Tajikistan on October 29th started construction of the controversial $3.9 billion USD Rogun hydropower dam on the Vakhsh River. The dam – designed with a height of 335m – is part of the 3600MW Rogun hydroelectric project (started in 1976), which may become the largest hydroelectric project in the region when\if completed 20-25 years from now.
Italian construction conglomerate Salini Impregilo in July 2016 won a $3.9 billion contract to build the structure, whose opening ceremony on October 29 was presided by President Emomali Rahmon driving a bulldozer into the riverbed. Salini Impregilo is known for building hydropower projects with high negative environmental impacts in Ethiopia and Georgia and were associated with suppression of local dissent.
The ceremony came a day after a malfunction at Tajikistan’s biggest hydro-power plant caused a nearly three-hour blackout across the country caused by malfunction at Nurek Hydropower Station on Vakhsh.
Authorities say the Rogun Dam will be able to provide electricity for the whole country. They say the dam could also provide parts of Afghanistan and Pakistan with cheap electricity. This electiricty could be transmitted by CASA-1000 power line to be built with support of the World Bank. In 2015 the World Bank Inspection Panel refused to honor a compliant from civil society groups claiming that the new power line will lead to major impact on region’s hydrological regime due to new hydropower construction.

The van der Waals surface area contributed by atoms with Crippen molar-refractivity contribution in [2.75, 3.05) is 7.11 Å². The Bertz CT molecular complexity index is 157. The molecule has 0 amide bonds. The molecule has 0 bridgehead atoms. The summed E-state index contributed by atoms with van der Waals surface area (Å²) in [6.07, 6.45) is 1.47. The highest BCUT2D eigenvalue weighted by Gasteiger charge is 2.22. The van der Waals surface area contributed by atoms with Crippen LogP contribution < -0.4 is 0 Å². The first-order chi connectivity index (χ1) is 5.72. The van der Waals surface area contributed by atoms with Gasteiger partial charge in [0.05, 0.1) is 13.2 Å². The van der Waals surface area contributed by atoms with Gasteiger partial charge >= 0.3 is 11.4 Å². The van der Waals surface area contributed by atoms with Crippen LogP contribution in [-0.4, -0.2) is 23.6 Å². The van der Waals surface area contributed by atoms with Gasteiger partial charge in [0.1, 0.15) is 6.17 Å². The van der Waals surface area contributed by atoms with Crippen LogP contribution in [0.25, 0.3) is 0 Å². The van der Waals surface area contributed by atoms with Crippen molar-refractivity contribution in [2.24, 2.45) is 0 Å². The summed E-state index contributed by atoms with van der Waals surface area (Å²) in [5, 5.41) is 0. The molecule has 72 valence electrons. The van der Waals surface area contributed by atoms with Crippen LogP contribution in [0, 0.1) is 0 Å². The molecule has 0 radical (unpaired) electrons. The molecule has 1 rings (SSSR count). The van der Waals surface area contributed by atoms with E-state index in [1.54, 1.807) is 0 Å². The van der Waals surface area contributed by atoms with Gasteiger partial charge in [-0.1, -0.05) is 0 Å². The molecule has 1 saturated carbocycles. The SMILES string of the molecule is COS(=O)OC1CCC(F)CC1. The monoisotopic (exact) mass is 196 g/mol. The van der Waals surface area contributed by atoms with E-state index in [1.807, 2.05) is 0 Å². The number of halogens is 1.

Downstream Uzbekistan has voiced concern that the dam in Southern Tajikistan will reduce water flows to its cotton fields. The Rogun Project has been the main stated reason for a long conflict between upstream and downstream countries of the Aral Sea Basin, that led to deterioration of water and energy sharing agreement in Central Asia reached at the turn of the century.
Tajikistan is a relatively poor country and expenditures for Rogun Hydro construction may create enormous debt burden. In previous years the Government forced citizens to buy special bonds to support construction of the dam.
This example shows how former Soviet states are obsessed with old-fashioned mega-infrastructure projects, which have been delayed many times and are highly unlikely to represent the best options for future development.